Person in active addiction


Person with a substance misuse disorder


Person experiencing an alcohol/drug problem

Why it works:  these modifiers give identity to individuals as people, rather than labeling them by their illness.


Substance misuse disorder


Alcohol and drug disorder (or disease)

Why it works:  TBy incorporating disorder or disease, these terms reinforce the medical nature of the condition

Drug Habit

Person who misuses alcohol/ drugs


Has a mental health condition (or diagnosis)

Why it works: conveys the message that an individual's total identity is not his or her illness label, rather, he or she is a full person that happens to have the experience of mental illness.

Crazy/Psycho Insane/Lunatic


Why it works: Indicates the patient is free from the dangerous compulsive behaviors of addiction. Less stigmatizing than “clean” or “sober” yet shows the person is no longer in active addiction.


The Alabama Department of Public Health and the Alabama Department of Mental Health launch a statewide campaign, Stop Judging. Start Healing, aimed at assisting friends, family, physicians, mental health care clinicians, substance abuse prevention and treatment providers and all people in Alabama to change the way we speak about individuals with mental health illness, substance and opioid use disorders, HIV and Hepatitis C.

The language we use can be hurtful and harming to the people we care about. Using words that help and support others is important. Decreasing stigma surrounding mental health illnesses, substance and opioid use disorders and HIV and Hepatitis C is vital to ensuring accurate information is shared with those we love and care for.

“People with these conditions often fear that others are blaming or judging them,” State Health Officer Dr. Scott Harris said. “These conditions are manageable, and so it is important for everyone to understand that irrational fear creates barriers to people seeking and receiving care. Compassion helps break these barriers. Everyone deserves dignity, compassion and support.” The campaign encourages the public to have open conversations to break the cycle of stigma by sharing kindness and understanding. Changing the way, we talk changes people, and the words providers and families use are powerful.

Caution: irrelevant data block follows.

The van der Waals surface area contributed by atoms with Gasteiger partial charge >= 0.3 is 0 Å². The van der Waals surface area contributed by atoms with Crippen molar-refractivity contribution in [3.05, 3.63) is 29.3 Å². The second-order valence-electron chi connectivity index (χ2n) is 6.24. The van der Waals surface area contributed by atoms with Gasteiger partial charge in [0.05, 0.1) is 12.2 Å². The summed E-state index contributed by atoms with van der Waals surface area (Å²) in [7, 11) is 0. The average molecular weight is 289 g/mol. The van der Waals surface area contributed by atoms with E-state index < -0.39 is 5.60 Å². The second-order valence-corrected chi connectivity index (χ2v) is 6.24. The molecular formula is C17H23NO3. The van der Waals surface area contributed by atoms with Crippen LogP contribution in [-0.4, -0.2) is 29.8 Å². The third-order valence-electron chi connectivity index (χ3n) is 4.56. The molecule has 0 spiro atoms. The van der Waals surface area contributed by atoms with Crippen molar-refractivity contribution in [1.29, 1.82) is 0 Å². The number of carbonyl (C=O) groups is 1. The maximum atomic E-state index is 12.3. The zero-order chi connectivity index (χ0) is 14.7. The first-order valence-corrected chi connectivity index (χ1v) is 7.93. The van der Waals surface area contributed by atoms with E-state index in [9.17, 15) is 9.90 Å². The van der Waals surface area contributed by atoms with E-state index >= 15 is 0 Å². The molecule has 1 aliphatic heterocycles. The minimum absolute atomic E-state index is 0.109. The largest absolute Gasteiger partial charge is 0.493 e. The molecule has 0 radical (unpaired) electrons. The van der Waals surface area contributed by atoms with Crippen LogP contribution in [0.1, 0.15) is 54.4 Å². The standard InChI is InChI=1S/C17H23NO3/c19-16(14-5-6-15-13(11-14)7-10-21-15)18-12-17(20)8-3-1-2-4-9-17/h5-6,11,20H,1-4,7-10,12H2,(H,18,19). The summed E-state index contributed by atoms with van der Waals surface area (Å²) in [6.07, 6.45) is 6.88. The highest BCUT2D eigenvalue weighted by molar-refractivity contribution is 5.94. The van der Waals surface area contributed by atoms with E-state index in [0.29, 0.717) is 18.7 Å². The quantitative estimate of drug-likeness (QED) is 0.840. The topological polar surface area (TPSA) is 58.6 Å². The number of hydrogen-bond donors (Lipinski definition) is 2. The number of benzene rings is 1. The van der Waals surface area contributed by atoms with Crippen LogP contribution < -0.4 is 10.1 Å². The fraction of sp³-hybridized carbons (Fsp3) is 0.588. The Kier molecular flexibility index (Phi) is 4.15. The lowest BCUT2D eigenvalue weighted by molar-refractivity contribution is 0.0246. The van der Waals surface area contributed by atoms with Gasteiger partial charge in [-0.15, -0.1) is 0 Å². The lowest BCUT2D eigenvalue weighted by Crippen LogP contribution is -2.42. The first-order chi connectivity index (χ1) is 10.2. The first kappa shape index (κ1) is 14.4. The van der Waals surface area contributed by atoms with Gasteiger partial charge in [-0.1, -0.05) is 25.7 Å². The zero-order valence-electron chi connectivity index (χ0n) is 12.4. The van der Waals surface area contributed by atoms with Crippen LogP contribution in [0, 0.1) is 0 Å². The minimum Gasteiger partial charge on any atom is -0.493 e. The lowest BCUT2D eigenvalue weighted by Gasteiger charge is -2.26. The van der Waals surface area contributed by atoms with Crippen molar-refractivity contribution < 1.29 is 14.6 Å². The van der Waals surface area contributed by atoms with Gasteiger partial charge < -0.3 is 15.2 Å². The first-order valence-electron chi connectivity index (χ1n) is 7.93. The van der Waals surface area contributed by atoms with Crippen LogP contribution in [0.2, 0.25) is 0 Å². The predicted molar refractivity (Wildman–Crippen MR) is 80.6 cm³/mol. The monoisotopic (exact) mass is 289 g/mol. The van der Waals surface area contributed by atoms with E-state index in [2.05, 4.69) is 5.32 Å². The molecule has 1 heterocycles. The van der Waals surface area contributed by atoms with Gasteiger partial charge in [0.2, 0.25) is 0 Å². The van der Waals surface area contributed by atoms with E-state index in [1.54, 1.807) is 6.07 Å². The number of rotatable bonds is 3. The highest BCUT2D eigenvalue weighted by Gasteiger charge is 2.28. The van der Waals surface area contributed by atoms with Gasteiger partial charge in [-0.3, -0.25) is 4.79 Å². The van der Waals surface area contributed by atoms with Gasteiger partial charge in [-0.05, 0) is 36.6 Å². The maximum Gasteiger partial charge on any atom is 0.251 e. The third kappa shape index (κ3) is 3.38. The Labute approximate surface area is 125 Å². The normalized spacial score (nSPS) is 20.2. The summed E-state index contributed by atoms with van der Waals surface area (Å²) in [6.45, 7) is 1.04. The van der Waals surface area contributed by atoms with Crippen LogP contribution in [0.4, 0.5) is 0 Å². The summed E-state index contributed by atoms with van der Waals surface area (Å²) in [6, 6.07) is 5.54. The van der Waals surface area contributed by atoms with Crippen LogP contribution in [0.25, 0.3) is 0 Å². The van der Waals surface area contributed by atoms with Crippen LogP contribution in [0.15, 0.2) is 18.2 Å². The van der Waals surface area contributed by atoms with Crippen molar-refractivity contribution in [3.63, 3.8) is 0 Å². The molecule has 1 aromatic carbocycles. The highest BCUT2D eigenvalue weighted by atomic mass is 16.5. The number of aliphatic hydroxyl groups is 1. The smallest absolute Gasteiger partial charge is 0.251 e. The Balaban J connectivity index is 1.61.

"The stigma that surrounds mental illness and substance use disorder is the number one barrier to treatment and recovery. We must learn how to speak in positive terms, support our friends and family, and offer appropriate resources to people who need our help,” said Commissioner Lynn Beshear, Alabama Department of Mental Health.

“Partnering with the Alabama Department of Public Health is the right, next step in the movement to educate practitioners, providers and the people of Alabama, in decreasing the stigma surrounding diseases that affect the mind and body. Support for total health is necessary for the well-being of an individual,” Commissioner Beshear continued.

The statewide campaign consists of television, social media and radio advertisements, with a targeted delivery of information to medical professionals to increase awareness of the importance of the use of people first language.

Watch the videos, share on social media using #stopjudgingstarthealing, and help change the conversation.